The Magic of Thinking Big
There's a classic self help book: "The Magic of Thinking Big" by David Schwartz that has a great little passage that goes something like this:
Imagine that your mind is a "thought factory". It constantly produces thoughts every day.
The production of thoughts are being controlled by two executives, namely Mr. Defeat and Mr. Triumph.
Mr. Triumph specializes in producing thoughts about why you can do something, why you're qualified and why you're feeling great.
Mr. Defeat specializes in producing thoughts about why you can't do it, why you aren't qualified and why you're feeling lousy.
You can signal either foreman at any time to snap into work and manufacture some facts to prove that you're right.
If you signal Mr. Defeat with the thought "I'm not qualified" he immediately comes up with plausible reasons why and vice versa with Mr. Triumph.
The more work you give to either foreman the stronger he becomes. You don't want to give Mr. Defeat too much work or he'll hire more guys and take over most of the thought production. So set out to fire Mr. Defeat and strengthen Mr. Triumph.
This is a great mental picture illustrating the quote:
The mind can make a heaven of hell, or a hell of heaven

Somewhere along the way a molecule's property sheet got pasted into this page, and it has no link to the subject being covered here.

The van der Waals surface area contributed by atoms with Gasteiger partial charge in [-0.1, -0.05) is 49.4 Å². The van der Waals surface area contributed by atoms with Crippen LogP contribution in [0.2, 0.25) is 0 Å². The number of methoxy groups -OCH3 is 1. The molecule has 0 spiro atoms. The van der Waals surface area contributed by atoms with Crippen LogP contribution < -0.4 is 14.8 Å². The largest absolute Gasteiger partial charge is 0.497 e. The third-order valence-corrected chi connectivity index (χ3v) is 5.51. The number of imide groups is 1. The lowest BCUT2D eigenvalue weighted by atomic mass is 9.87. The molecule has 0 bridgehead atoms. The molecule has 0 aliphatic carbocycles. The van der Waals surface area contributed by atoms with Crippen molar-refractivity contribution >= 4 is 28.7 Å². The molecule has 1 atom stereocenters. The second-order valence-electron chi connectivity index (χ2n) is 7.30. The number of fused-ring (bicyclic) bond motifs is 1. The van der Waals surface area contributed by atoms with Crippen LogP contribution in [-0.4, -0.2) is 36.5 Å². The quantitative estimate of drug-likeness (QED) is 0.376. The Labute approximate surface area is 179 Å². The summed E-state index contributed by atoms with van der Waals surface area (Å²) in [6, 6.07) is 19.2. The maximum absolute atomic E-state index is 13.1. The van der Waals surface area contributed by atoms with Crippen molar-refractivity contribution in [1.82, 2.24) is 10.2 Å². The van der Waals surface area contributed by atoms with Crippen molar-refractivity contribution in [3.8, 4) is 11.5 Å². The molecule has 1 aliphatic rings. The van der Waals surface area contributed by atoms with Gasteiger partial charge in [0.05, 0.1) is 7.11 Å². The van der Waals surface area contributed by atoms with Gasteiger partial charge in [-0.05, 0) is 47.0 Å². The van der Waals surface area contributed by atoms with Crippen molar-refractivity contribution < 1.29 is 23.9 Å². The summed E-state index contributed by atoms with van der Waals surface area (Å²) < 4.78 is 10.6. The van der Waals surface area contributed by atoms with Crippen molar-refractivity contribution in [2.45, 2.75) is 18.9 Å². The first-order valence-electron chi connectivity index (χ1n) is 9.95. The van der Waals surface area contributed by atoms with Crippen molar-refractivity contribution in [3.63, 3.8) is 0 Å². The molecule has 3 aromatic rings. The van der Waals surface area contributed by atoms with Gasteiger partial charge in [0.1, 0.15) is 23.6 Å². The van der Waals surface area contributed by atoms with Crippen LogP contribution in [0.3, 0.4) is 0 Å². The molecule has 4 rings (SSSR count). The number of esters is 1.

Can we control our thoughts?
So if you accept this premise your next likely thought will be "do I have any control over what thoughts I have?" After all if I tell you to think of a green elephant you'll automatically think of a green elephant in order not to try and think of a green elephant.
I think that opinions are divided as to if you can actually control your thoughts at all, but even if you can't there's something that you can do about this.
You can try to cultivate the positive side of everything even if you started out with a negative thought to begin with. So you might not be able to not get negative thoughts at all, but you always have a rational choice available to you about what to do with them.
If you've ever done any kind of meditation which is basically just sitting down for 5 minutes and trying to focus your mind on your breath. You'll see that your mind keeps coming up with random thoughts to break your concentration and that some are negative and some are positive.
If you don't follow a thought but return your concentration to your breath the thoughts will just disappear and your mind will come up with others in a jiffy.
That little exercise which today would be called "mindfullness" (but has existed for thousands of years) will not allow you to control your thoughts, but it will illustrate to you that thoughts will disappear at least for a while if you redirect your concentration to something else.
Reframing the situation
So what can we do with this information? I think that the answer is the psychological term "reframing".
Daniel Gilbert has a few examples of "synthetic happiness" meaning that we create our own happiness adjusted to the circumstances.
An example is that people who lost a leg will within months return to the same level of measured happiness as people who have won the lottery. Initially their measures would be wide apart but fairly quickly return to the mean. A very handy survival mechanism.
Booted from the Beatles
Another example is when Pete Best was thrown out of the Beatles before they became famous. Years later he was asked about it and said that he was happy that he was thrown out of the Beatles so that he could have is solo career.